The Conference requests NAPARC to encourage member churches to study the charges that the laws of the South African government deny to God’s people of every race the opportunity to fulfill God’s cultural mandate and covenant responsibility, to wit:

A. Certain laws encourage, if not necessitate, the separation of husbands from wives and parents from children, and, therefore, lead to the disintegration of God’s institution, the family.

B. Certain laws make it difficult for Christians to practice the Biblical principle that the laborer is worthy of his hire.

C. Certain laws requiring separate development of the nations lead to serious conditions of malnutrition especially where there is a large population resettled in lands of minimal productivity.

The Conference also encourages the NAPARC churches which are not members of the Reformed Ecumenical Synod to respond to the request of the RES meeting in Capetown on August 20, 1976, to wit:

1. “To request member churches to give early and serious attention to those problems involved in creating an atmosphere of dissatisfaction and unrest which led to the present riots as matters of great urgency.”

2. “To urge all Christians to reach out to each other in a demonstration of love, thus promoting peace in South Africa.”

The Message of Capetown, p. 5

IV. On Seminaries

We commend the Calvin Theological Seminary faculty for its decision to implement policies calculated to improve preparation for ministry in multi‑racial areas; and Westminster Theological Seminary for its ministerial institute which intends to assist inner-city pastors in their continued training in ministry and Covenant Theological Seminary for its Urban Ministers’ Institute; and request these institutions to communicate to the other NAPARC‑related seminaries both their understandings of the biblical basis for those programs, and also progress reports concerning the accomplishment of the goals of those programs, with practical advice for the seminaries.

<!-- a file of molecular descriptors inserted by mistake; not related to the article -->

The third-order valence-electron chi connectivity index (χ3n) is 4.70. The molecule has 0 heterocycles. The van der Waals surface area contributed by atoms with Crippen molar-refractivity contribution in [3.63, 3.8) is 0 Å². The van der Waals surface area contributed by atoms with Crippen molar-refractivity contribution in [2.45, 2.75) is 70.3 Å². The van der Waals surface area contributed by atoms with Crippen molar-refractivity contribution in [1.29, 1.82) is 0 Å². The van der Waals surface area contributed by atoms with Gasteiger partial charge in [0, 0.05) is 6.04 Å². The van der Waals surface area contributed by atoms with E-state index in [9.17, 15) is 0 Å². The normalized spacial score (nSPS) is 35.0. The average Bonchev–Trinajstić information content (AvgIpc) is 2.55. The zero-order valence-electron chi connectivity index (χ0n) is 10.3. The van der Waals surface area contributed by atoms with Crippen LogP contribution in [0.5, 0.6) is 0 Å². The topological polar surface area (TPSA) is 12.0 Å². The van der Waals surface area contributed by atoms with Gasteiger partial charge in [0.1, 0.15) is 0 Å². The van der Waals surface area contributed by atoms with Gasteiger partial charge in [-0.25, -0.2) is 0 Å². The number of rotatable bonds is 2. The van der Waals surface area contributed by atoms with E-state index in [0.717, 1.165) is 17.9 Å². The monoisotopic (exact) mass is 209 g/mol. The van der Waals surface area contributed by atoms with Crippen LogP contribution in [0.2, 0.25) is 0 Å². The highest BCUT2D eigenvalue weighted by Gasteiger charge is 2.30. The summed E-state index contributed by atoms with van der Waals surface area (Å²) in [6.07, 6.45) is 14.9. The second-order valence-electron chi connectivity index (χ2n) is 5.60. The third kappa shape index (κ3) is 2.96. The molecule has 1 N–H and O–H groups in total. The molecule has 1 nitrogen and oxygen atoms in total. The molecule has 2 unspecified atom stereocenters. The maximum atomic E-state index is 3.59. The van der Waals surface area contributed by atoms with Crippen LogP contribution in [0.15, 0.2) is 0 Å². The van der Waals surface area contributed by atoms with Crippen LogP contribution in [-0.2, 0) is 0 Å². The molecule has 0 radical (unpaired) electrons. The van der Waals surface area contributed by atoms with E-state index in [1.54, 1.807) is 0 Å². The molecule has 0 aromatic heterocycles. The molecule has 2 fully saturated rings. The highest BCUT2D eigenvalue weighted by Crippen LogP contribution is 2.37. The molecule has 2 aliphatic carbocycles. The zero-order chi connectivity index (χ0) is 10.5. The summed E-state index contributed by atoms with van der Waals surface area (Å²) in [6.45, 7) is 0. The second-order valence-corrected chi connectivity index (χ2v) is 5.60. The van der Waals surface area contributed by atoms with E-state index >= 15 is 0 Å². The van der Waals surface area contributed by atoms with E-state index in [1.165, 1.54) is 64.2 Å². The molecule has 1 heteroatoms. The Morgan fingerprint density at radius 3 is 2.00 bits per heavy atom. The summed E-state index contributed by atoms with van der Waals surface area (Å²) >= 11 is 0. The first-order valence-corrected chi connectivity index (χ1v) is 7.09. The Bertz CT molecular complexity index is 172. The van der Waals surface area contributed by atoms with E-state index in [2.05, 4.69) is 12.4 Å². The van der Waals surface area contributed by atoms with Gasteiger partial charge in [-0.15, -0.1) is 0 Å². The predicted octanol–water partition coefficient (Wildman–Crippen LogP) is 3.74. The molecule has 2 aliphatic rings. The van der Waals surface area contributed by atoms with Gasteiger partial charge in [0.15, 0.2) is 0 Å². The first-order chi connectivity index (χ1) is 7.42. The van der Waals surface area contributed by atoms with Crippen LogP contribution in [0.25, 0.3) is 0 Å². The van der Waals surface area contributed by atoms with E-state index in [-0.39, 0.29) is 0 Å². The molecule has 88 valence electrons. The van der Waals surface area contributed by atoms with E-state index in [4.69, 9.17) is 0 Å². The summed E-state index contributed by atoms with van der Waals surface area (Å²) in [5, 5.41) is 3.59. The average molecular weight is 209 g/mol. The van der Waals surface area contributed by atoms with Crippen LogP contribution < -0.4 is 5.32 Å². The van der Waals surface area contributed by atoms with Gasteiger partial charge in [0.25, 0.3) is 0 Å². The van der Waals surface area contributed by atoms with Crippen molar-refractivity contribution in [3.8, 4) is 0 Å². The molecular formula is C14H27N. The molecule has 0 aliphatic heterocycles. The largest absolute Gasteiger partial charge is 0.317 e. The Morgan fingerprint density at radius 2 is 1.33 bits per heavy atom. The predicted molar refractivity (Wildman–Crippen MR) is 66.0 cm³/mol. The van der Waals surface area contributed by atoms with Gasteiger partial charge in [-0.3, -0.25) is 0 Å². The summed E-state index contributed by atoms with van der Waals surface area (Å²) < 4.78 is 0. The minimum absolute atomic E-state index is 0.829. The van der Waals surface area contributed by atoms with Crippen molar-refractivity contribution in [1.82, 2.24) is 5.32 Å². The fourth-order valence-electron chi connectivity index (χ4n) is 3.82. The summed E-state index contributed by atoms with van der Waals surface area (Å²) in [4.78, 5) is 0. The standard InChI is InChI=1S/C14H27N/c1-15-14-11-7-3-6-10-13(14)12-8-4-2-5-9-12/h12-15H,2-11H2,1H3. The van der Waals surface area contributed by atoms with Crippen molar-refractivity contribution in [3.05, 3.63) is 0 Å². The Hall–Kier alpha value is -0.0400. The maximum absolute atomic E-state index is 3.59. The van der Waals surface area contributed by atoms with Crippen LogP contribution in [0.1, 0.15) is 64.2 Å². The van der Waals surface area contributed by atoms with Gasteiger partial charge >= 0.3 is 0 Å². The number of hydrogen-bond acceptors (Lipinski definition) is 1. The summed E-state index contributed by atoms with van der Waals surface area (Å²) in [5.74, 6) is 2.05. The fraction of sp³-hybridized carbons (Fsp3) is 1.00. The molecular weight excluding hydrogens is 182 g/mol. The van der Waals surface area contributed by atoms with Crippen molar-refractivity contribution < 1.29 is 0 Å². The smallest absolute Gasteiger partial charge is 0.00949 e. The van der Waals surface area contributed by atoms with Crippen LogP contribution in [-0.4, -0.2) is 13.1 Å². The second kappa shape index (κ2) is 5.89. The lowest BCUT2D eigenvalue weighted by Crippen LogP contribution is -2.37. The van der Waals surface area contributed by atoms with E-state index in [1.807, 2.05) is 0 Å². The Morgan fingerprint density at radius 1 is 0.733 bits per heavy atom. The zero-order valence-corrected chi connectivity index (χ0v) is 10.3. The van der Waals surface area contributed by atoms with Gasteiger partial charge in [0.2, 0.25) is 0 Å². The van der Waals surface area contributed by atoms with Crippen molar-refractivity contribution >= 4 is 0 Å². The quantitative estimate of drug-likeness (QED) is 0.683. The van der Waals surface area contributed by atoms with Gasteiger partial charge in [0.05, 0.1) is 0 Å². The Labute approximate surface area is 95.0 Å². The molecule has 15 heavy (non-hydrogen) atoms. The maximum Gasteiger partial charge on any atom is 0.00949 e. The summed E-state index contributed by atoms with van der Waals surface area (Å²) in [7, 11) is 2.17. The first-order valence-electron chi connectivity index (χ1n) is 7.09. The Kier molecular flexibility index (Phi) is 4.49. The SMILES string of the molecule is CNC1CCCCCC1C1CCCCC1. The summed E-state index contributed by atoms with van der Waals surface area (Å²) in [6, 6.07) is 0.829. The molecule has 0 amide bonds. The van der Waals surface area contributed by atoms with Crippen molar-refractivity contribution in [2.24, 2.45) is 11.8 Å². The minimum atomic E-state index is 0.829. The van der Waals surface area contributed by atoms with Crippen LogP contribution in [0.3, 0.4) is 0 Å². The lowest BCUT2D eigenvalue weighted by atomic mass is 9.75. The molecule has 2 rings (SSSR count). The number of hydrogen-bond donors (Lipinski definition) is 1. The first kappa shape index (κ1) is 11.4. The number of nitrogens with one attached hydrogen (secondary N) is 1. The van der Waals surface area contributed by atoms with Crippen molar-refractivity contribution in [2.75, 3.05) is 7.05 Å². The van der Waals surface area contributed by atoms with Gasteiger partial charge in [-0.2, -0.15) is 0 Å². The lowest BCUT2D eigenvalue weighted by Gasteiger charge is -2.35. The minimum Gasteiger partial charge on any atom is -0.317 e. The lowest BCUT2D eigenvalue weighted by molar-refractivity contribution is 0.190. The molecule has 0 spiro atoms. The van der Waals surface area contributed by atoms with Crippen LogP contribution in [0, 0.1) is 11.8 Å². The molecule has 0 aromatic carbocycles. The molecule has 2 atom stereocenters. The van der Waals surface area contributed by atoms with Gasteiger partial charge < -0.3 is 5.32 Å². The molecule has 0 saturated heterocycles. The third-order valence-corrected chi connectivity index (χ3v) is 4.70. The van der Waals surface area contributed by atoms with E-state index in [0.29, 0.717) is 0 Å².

V. On Changing Communities

A. We encourage congregations to reach out to the entire community around them.

B. We encourage congregations to rise to meet the challenge of racial diversity in changing neighborhoods.

C. We encourage members of our congregations to remain in those communities where there are racially changing patterns.

D. We acknowledge that in order to change our unbiblical profile, we should urge churches in NAPARC to give priority to a vigorous pursuit of evangelism and church planting in racially, economically, and ethnically diverse communities.

E. We encourage NAPARC to sponsor seminars and workshops toward implementing church growth along racially, ethnically, and economically diverse lines.

F. We call upon NAPARC churches to define and incorporate new, small congregations and that provision be made for financial viability.

VI. On Missions And Evangelism

A. That the grace and righteousness of Christ may be demonstrated by loving, visible, cross‑cultural and multi‑class relationships; it is recommended that creative, vigorous and sacrificial diaconal ministries be developed in the local church, meeting common human need as close to home as is possible, enlarging the opportunities of the less fortunate socially in terms of physical, social, economic, educational, and spiritual needs.

B. We recommend that the fall NAPARC conference on the diaconate take into account the effects of ecclesiastical and institutional racism, so that renewal of the diaconates in our various churches may reflect a consciousness of this specific evil in their efforts to administer mercy in the name of Christ.

C. In reaffirming the great commission, we recommend that: